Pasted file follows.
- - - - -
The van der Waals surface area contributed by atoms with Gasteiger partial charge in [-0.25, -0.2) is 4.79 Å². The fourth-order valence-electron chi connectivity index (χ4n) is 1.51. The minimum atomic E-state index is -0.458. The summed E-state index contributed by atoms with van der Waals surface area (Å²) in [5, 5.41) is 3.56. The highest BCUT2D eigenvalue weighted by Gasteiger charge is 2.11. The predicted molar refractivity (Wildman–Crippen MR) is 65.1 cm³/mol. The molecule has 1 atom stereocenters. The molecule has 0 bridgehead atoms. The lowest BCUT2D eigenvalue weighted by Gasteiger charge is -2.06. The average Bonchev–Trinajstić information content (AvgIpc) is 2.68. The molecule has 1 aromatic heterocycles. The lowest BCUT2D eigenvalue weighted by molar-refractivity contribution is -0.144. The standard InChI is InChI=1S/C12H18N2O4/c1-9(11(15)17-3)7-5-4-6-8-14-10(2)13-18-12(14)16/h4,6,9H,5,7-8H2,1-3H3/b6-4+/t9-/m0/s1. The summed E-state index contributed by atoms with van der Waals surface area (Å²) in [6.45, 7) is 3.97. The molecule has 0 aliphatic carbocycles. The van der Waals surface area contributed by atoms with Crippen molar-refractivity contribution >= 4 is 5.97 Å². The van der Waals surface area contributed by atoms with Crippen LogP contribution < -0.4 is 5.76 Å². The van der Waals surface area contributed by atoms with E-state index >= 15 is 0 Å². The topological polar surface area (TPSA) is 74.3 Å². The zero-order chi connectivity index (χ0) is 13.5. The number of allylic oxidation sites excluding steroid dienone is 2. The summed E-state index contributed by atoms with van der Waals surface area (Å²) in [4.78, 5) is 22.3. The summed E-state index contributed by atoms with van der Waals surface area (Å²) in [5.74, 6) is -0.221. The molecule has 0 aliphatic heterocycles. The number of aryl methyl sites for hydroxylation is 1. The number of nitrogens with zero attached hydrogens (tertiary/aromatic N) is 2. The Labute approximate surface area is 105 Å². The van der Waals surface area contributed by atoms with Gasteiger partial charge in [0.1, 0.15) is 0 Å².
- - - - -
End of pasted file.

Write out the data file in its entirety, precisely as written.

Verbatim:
The van der Waals surface area contributed by atoms with Gasteiger partial charge in [-0.25, -0.2) is 4.79 Å². The fourth-order valence-electron chi connectivity index (χ4n) is 1.51. The minimum atomic E-state index is -0.458. The summed E-state index contributed by atoms with van der Waals surface area (Å²) in [5, 5.41) is 3.56. The highest BCUT2D eigenvalue weighted by Gasteiger charge is 2.11. The predicted molar refractivity (Wildman–Crippen MR) is 65.1 cm³/mol. The molecule has 1 atom stereocenters. The molecule has 0 bridgehead atoms. The lowest BCUT2D eigenvalue weighted by Gasteiger charge is -2.06. The average Bonchev–Trinajstić information content (AvgIpc) is 2.68. The molecule has 1 aromatic heterocycles. The lowest BCUT2D eigenvalue weighted by molar-refractivity contribution is -0.144. The standard InChI is InChI=1S/C12H18N2O4/c1-9(11(15)17-3)7-5-4-6-8-14-10(2)13-18-12(14)16/h4,6,9H,5,7-8H2,1-3H3/b6-4+/t9-/m0/s1. The summed E-state index contributed by atoms with van der Waals surface area (Å²) in [6.45, 7) is 3.97. The molecule has 0 aliphatic carbocycles. The van der Waals surface area contributed by atoms with Crippen molar-refractivity contribution >= 4 is 5.97 Å². The van der Waals surface area contributed by atoms with Crippen LogP contribution < -0.4 is 5.76 Å². The van der Waals surface area contributed by atoms with E-state index >= 15 is 0 Å². The topological polar surface area (TPSA) is 74.3 Å². The zero-order chi connectivity index (χ0) is 13.5. The number of allylic oxidation sites excluding steroid dienone is 2. The summed E-state index contributed by atoms with van der Waals surface area (Å²) in [4.78, 5) is 22.3. The summed E-state index contributed by atoms with van der Waals surface area (Å²) in [5.74, 6) is -0.221. The molecule has 0 aliphatic heterocycles. The number of aryl methyl sites for hydroxylation is 1. The number of nitrogens with zero attached hydrogens (tertiary/aromatic N) is 2. The Labute approximate surface area is 105 Å². The van der Waals surface area contributed by atoms with Gasteiger partial charge in [0.1, 0.15) is 0 Å².